Nutrients are categorized by dieticians as the essential substances humans require for their day-to-day growth, maintenance, and repair of the body. Experts currently divide them into six key nutrients necessary for a healthy human diet. These are four macronutrients – fat, protein, carbohydrates, water, and two micronutrients encompassing minerals and vitamins. The first four are macronutrients since they make up a significantly larger part of our diets than the latter 2. Essential minerals and vitamins, in comparison, are only needed in trace amounts, though that does not mean they are any less vital. Each of these nutrients is elaborated on slightly in this article.
Carbohydrates are your body’s primary energy source. They are divided into three types, sugars, fibers, and starches. Fiber is also key for promoting strong digestive health. Previously, nutritionists have argued that “complex” carbohydrates, such as brown bread, are healthier since they contain more fiber and make you feel full for longer. However, in real terms, there is little evidence to suggest that they are more nutritious, other than their higher levels of fiber. Sugar should naturally be avoided as a major source of carbohydrates, though. This is because they are an inefficient energy source and have a host of other health risks associated with them.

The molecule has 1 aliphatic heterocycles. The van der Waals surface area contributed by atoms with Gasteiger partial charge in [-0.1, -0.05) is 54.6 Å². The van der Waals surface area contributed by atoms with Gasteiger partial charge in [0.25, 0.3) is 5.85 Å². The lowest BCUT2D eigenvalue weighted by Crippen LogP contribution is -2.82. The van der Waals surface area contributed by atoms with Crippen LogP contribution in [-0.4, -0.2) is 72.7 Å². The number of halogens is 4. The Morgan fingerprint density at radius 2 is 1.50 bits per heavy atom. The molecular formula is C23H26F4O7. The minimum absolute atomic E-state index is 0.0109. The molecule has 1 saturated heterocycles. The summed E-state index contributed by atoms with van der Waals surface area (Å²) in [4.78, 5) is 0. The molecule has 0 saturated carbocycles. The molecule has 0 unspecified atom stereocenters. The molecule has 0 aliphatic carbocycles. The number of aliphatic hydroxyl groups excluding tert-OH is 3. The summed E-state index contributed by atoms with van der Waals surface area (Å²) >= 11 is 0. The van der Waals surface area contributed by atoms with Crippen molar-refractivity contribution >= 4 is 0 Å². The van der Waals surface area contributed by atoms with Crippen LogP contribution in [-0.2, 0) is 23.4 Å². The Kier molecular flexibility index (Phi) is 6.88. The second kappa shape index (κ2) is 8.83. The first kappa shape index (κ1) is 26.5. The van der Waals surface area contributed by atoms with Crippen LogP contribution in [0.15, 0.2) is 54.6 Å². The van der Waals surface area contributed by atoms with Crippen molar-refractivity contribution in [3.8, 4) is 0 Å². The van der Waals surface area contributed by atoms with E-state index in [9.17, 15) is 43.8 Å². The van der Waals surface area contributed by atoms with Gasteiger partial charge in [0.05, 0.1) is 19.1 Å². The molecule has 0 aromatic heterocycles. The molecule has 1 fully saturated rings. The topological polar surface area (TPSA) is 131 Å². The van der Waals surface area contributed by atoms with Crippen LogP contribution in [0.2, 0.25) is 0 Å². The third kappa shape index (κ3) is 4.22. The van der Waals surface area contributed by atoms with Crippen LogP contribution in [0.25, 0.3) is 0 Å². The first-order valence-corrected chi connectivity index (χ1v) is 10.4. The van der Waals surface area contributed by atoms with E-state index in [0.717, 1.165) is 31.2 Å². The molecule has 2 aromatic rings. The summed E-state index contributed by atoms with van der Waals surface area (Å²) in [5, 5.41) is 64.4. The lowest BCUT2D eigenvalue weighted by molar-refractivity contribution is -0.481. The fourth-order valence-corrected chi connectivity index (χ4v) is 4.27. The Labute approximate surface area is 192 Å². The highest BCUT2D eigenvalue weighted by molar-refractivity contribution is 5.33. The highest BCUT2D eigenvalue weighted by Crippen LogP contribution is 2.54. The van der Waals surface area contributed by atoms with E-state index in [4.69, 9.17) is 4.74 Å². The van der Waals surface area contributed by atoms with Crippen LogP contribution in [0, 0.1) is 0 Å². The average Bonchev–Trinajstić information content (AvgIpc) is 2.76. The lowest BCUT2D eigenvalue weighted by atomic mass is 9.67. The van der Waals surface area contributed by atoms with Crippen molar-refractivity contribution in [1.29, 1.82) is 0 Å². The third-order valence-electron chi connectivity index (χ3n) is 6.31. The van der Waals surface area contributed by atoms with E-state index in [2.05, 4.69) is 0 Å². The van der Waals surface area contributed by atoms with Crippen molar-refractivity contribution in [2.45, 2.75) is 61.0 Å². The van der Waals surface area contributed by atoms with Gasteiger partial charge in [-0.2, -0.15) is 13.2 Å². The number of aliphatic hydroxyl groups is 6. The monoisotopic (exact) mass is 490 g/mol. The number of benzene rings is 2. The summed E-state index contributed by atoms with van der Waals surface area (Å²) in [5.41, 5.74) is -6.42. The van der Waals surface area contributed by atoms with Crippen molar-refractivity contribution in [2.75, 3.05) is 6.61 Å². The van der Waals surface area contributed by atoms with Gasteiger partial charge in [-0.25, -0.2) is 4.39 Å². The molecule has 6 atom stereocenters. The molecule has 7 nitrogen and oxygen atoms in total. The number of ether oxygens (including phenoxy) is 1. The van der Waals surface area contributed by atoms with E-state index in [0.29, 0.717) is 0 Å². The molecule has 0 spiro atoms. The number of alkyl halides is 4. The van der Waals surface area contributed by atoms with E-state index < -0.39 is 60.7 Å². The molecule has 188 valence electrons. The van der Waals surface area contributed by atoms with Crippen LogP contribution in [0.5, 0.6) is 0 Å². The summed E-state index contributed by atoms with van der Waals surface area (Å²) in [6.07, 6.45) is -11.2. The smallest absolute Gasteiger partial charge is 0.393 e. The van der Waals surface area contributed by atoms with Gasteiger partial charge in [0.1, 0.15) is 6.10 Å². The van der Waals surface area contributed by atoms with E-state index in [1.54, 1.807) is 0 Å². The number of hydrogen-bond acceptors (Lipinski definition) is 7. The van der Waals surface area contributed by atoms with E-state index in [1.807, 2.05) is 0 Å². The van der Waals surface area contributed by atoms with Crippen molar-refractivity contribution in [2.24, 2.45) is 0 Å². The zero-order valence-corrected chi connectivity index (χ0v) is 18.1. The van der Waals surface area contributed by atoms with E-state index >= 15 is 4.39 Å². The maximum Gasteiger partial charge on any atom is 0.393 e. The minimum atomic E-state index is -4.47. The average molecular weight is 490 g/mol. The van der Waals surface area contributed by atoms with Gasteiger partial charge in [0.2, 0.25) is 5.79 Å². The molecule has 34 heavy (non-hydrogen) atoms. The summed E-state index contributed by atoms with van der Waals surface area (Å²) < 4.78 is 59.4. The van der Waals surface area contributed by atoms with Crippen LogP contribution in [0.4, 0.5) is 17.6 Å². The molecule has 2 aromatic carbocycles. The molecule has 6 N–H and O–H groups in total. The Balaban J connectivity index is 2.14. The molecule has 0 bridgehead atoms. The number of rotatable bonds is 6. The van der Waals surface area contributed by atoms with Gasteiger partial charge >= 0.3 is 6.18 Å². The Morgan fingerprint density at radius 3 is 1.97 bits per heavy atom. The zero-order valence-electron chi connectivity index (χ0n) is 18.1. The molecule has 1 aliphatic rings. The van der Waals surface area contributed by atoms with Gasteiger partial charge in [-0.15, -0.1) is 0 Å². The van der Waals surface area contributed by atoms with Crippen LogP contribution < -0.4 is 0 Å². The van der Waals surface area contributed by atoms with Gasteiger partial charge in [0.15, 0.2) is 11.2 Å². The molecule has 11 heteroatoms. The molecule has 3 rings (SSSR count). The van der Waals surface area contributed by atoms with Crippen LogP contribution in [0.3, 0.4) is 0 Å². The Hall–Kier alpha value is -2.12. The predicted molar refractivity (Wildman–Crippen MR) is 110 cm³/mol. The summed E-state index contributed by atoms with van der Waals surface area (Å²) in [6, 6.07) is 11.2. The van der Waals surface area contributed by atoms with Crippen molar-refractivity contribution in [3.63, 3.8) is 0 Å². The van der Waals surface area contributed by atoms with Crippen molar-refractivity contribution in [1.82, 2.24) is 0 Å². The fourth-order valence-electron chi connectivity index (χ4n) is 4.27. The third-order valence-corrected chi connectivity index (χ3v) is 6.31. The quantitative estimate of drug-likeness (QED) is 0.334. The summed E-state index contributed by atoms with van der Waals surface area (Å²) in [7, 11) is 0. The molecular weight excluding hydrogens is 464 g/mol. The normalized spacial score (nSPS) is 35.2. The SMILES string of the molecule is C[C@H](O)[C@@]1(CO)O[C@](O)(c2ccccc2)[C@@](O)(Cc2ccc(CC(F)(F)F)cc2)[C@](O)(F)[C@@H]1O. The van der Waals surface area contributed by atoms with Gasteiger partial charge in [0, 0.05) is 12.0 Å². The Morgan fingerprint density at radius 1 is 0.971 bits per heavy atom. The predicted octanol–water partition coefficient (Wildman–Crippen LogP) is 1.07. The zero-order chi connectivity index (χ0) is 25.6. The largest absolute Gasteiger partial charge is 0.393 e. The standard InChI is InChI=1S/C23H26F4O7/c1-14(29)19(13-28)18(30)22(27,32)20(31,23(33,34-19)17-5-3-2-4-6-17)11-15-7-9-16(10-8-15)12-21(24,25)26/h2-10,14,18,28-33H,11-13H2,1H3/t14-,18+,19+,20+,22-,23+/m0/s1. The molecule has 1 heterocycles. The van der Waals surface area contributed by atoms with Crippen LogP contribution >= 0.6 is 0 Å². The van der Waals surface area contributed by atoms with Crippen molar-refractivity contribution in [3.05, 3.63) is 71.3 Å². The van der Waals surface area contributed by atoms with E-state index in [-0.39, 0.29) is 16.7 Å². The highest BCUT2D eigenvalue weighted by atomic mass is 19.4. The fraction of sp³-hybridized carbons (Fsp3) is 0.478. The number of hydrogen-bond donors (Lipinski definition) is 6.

Consuming excessive amounts of fatty food is typically considered a marker of a poor diet. And while it is, of course, important to eat them in moderation, fat is, however, still one of the essential parts of any diet. Like carbohydrates, they are an important source of energy. In addition, they play a large structural role in cells within the human body and are important carriers of soluble vitamins into the body. For healthier sources of fat, white fish, nuts, and olives are all good choices.
The consumption of protein is vital for your body’s production of enzymes, antibodies, and hormones. In addition, it is crucial for the growth and maintenance of muscles, bones, hair, and skin. Your body derives several important amino acids from protein that your body cannot produce alone, so it must form a substantial part of any healthy diet. Lean meats, like grass-fed beef and dry-aged steak, are the easiest source of protein since they generally contain all amino acids humans need. Lean cuts also have less harmful fats than other types of meat. Therefore, people on plant-based diets must be more conscientious about getting all the necessary proteins needed for proper body function.
Given that over 60% of the body is made up of water, it is not unsurprising that water is important for the proper function of nearly every part of the body, including your lungs, muscles, brain, and heart. Interestingly, consuming water has also been linked to increased mental performance. Several bodily functions, such as breathing, sweat, and urination, also involve your body losing water, so it is even more important to be aware of your water intake during exercise.
Minerals and Vitamins
Minerals and vitamins act as umbrella terms for various substances and chemicals necessary to correct specific parts of the body. Vitamin D and calcium, for example, are key for promoting bone strength, while vitamin C is crucial for the maintenance and repair of body tissue. The amounts of vitamins and minerals you’ll need for a healthy diet can vary depending on your body type and lifestyle, so you might want to consider consulting a physician before coming up with a comprehensive diet plan.
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